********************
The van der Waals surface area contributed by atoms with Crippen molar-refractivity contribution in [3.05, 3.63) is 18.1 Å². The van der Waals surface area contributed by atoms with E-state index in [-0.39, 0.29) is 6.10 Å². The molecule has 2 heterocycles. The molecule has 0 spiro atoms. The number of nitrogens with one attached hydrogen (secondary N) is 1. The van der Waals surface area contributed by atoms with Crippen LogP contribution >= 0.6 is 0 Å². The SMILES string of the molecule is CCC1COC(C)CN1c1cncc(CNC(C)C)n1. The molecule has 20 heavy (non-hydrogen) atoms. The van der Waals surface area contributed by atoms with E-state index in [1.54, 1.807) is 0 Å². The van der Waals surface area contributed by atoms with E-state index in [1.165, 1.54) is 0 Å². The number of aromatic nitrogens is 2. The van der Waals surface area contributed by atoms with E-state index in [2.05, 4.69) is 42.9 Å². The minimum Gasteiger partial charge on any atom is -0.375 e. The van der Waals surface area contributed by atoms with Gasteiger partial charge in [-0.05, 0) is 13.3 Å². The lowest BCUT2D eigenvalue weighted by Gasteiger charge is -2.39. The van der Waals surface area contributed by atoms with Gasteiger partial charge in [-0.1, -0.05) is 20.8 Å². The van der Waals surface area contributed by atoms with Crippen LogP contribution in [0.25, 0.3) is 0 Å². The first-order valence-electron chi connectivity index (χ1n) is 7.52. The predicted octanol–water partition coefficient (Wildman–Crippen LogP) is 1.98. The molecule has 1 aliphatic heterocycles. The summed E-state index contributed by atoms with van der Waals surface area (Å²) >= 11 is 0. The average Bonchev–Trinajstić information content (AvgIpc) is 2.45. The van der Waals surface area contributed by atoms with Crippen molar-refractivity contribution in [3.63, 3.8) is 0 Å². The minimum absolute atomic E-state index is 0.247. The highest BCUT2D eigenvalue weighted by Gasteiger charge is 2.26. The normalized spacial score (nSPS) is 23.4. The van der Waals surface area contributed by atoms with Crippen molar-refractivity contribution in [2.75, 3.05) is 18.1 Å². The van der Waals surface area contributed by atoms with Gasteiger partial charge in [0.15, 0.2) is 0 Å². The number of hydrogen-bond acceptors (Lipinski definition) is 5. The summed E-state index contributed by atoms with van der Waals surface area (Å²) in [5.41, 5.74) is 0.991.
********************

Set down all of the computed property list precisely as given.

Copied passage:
The van der Waals surface area contributed by atoms with Crippen molar-refractivity contribution in [3.05, 3.63) is 18.1 Å². The van der Waals surface area contributed by atoms with E-state index in [-0.39, 0.29) is 6.10 Å². The molecule has 2 heterocycles. The molecule has 0 spiro atoms. The number of nitrogens with one attached hydrogen (secondary N) is 1. The van der Waals surface area contributed by atoms with Crippen LogP contribution >= 0.6 is 0 Å². The SMILES string of the molecule is CCC1COC(C)CN1c1cncc(CNC(C)C)n1. The molecule has 20 heavy (non-hydrogen) atoms. The van der Waals surface area contributed by atoms with E-state index in [1.54, 1.807) is 0 Å². The van der Waals surface area contributed by atoms with E-state index in [1.165, 1.54) is 0 Å². The number of aromatic nitrogens is 2. The van der Waals surface area contributed by atoms with E-state index in [2.05, 4.69) is 42.9 Å². The minimum Gasteiger partial charge on any atom is -0.375 e. The van der Waals surface area contributed by atoms with Gasteiger partial charge in [-0.05, 0) is 13.3 Å². The lowest BCUT2D eigenvalue weighted by Gasteiger charge is -2.39. The van der Waals surface area contributed by atoms with Gasteiger partial charge in [-0.1, -0.05) is 20.8 Å². The van der Waals surface area contributed by atoms with Crippen LogP contribution in [0.25, 0.3) is 0 Å². The first-order valence-electron chi connectivity index (χ1n) is 7.52. The predicted octanol–water partition coefficient (Wildman–Crippen LogP) is 1.98. The molecule has 1 aliphatic heterocycles. The summed E-state index contributed by atoms with van der Waals surface area (Å²) >= 11 is 0. The average Bonchev–Trinajstić information content (AvgIpc) is 2.45. The van der Waals surface area contributed by atoms with Crippen molar-refractivity contribution in [3.63, 3.8) is 0 Å². The minimum absolute atomic E-state index is 0.247. The highest BCUT2D eigenvalue weighted by Gasteiger charge is 2.26. The normalized spacial score (nSPS) is 23.4. The van der Waals surface area contributed by atoms with Crippen molar-refractivity contribution in [2.75, 3.05) is 18.1 Å². The van der Waals surface area contributed by atoms with Gasteiger partial charge in [0.15, 0.2) is 0 Å². The number of hydrogen-bond acceptors (Lipinski definition) is 5. The summed E-state index contributed by atoms with van der Waals surface area (Å²) in [5.41, 5.74) is 0.991.